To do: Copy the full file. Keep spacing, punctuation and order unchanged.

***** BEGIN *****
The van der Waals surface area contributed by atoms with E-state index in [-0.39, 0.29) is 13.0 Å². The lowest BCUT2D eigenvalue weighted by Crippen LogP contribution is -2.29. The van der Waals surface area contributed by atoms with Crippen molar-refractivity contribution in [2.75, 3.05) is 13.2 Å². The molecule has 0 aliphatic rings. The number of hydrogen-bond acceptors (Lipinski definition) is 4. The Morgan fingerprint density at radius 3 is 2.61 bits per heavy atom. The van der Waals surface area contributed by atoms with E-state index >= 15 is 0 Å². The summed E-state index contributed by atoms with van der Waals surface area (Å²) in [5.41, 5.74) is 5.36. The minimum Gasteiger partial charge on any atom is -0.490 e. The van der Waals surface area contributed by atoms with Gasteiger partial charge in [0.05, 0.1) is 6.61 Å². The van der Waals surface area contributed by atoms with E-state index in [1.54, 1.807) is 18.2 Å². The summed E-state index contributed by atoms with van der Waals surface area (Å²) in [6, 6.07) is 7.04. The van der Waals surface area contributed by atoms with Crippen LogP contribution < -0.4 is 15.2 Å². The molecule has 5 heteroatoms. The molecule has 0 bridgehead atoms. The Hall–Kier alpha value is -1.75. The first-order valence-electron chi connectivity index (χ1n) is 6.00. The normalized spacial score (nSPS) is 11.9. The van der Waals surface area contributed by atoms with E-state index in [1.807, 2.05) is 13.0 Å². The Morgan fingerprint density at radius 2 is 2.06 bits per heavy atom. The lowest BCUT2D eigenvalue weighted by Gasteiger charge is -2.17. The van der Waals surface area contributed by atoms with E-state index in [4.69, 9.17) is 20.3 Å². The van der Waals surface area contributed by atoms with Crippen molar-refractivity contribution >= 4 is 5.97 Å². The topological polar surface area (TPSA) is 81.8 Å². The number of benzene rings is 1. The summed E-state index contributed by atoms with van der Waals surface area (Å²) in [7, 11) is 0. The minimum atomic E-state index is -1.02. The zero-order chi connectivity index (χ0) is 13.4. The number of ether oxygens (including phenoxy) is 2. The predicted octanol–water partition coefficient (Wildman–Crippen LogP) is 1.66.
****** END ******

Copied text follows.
The van der Waals surface area contributed by atoms with E-state index in [-0.39, 0.29) is 13.0 Å². The lowest BCUT2D eigenvalue weighted by Crippen LogP contribution is -2.29. The van der Waals surface area contributed by atoms with Crippen molar-refractivity contribution in [2.75, 3.05) is 13.2 Å². The molecule has 0 aliphatic rings. The number of hydrogen-bond acceptors (Lipinski definition) is 4. The Morgan fingerprint density at radius 3 is 2.61 bits per heavy atom. The van der Waals surface area contributed by atoms with E-state index >= 15 is 0 Å². The summed E-state index contributed by atoms with van der Waals surface area (Å²) in [5.41, 5.74) is 5.36. The minimum Gasteiger partial charge on any atom is -0.490 e. The van der Waals surface area contributed by atoms with Gasteiger partial charge in [0.05, 0.1) is 6.61 Å². The van der Waals surface area contributed by atoms with E-state index in [1.54, 1.807) is 18.2 Å². The summed E-state index contributed by atoms with van der Waals surface area (Å²) in [6, 6.07) is 7.04. The van der Waals surface area contributed by atoms with Crippen LogP contribution < -0.4 is 15.2 Å². The molecule has 5 heteroatoms. The molecule has 0 bridgehead atoms. The Hall–Kier alpha value is -1.75. The first-order valence-electron chi connectivity index (χ1n) is 6.00. The normalized spacial score (nSPS) is 11.9. The van der Waals surface area contributed by atoms with E-state index in [1.807, 2.05) is 13.0 Å². The Morgan fingerprint density at radius 2 is 2.06 bits per heavy atom. The lowest BCUT2D eigenvalue weighted by Gasteiger charge is -2.17. The van der Waals surface area contributed by atoms with E-state index in [4.69, 9.17) is 20.3 Å². The van der Waals surface area contributed by atoms with Crippen molar-refractivity contribution >= 4 is 5.97 Å². The topological polar surface area (TPSA) is 81.8 Å². The number of benzene rings is 1. The summed E-state index contributed by atoms with van der Waals surface area (Å²) in [7, 11) is 0. The minimum atomic E-state index is -1.02. The zero-order chi connectivity index (χ0) is 13.4. The number of ether oxygens (including phenoxy) is 2. The predicted octanol–water partition coefficient (Wildman–Crippen LogP) is 1.66.